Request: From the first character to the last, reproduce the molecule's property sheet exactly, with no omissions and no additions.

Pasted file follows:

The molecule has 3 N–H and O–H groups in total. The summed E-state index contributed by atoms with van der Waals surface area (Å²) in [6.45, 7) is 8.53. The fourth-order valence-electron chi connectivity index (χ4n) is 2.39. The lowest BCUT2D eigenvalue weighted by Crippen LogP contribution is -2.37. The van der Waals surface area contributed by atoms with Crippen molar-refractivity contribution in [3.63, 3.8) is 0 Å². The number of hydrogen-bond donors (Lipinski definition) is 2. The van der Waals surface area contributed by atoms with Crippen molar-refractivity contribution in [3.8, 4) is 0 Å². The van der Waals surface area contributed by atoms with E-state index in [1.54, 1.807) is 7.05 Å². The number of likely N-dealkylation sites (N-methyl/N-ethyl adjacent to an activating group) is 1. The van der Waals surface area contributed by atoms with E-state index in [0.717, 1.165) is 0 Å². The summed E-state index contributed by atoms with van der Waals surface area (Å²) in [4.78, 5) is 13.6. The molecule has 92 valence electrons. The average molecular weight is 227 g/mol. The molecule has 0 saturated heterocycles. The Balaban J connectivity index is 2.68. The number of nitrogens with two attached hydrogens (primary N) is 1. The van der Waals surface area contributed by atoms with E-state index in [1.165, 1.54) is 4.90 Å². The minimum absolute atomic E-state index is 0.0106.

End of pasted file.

The molecule has 3 N–H and O–H groups in total. The summed E-state index contributed by atoms with van der Waals surface area (Å²) in [6.45, 7) is 8.53. The fourth-order valence-electron chi connectivity index (χ4n) is 2.39. The lowest BCUT2D eigenvalue weighted by Crippen LogP contribution is -2.37. The van der Waals surface area contributed by atoms with Crippen molar-refractivity contribution in [3.63, 3.8) is 0 Å². The number of hydrogen-bond donors (Lipinski definition) is 2. The van der Waals surface area contributed by atoms with Crippen molar-refractivity contribution in [3.8, 4) is 0 Å². The van der Waals surface area contributed by atoms with E-state index in [1.54, 1.807) is 7.05 Å². The number of likely N-dealkylation sites (N-methyl/N-ethyl adjacent to an activating group) is 1. The van der Waals surface area contributed by atoms with E-state index in [0.717, 1.165) is 0 Å². The summed E-state index contributed by atoms with van der Waals surface area (Å²) in [4.78, 5) is 13.6. The molecule has 92 valence electrons. The average molecular weight is 227 g/mol. The molecule has 0 saturated heterocycles. The Balaban J connectivity index is 2.68. The number of nitrogens with two attached hydrogens (primary N) is 1. The van der Waals surface area contributed by atoms with E-state index in [1.165, 1.54) is 4.90 Å². The minimum absolute atomic E-state index is 0.0106.